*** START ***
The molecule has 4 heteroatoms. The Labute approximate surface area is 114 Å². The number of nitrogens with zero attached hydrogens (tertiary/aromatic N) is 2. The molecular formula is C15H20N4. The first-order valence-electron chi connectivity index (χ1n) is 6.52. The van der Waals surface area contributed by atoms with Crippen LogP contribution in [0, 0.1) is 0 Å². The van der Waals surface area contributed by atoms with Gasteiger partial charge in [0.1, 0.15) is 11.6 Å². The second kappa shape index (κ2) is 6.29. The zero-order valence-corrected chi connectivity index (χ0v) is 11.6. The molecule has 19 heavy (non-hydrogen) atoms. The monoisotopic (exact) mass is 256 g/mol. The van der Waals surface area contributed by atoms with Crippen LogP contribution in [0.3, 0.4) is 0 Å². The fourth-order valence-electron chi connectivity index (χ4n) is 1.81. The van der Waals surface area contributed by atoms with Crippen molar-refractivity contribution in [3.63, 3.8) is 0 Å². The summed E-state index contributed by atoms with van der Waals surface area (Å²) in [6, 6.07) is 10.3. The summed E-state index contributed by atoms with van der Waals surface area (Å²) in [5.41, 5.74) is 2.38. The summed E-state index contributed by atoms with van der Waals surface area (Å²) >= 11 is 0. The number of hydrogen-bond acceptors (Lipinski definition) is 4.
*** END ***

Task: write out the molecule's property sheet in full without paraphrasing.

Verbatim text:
The molecule has 4 heteroatoms. The Labute approximate surface area is 114 Å². The number of nitrogens with zero attached hydrogens (tertiary/aromatic N) is 2. The molecular formula is C15H20N4. The first-order valence-electron chi connectivity index (χ1n) is 6.52. The van der Waals surface area contributed by atoms with Crippen LogP contribution in [0, 0.1) is 0 Å². The van der Waals surface area contributed by atoms with Gasteiger partial charge in [0.1, 0.15) is 11.6 Å². The second kappa shape index (κ2) is 6.29. The zero-order valence-corrected chi connectivity index (χ0v) is 11.6. The molecule has 19 heavy (non-hydrogen) atoms. The monoisotopic (exact) mass is 256 g/mol. The van der Waals surface area contributed by atoms with Crippen LogP contribution in [0.3, 0.4) is 0 Å². The fourth-order valence-electron chi connectivity index (χ4n) is 1.81. The van der Waals surface area contributed by atoms with Crippen molar-refractivity contribution in [3.63, 3.8) is 0 Å². The summed E-state index contributed by atoms with van der Waals surface area (Å²) in [6, 6.07) is 10.3. The summed E-state index contributed by atoms with van der Waals surface area (Å²) in [5.41, 5.74) is 2.38. The summed E-state index contributed by atoms with van der Waals surface area (Å²) >= 11 is 0. The number of hydrogen-bond acceptors (Lipinski definition) is 4.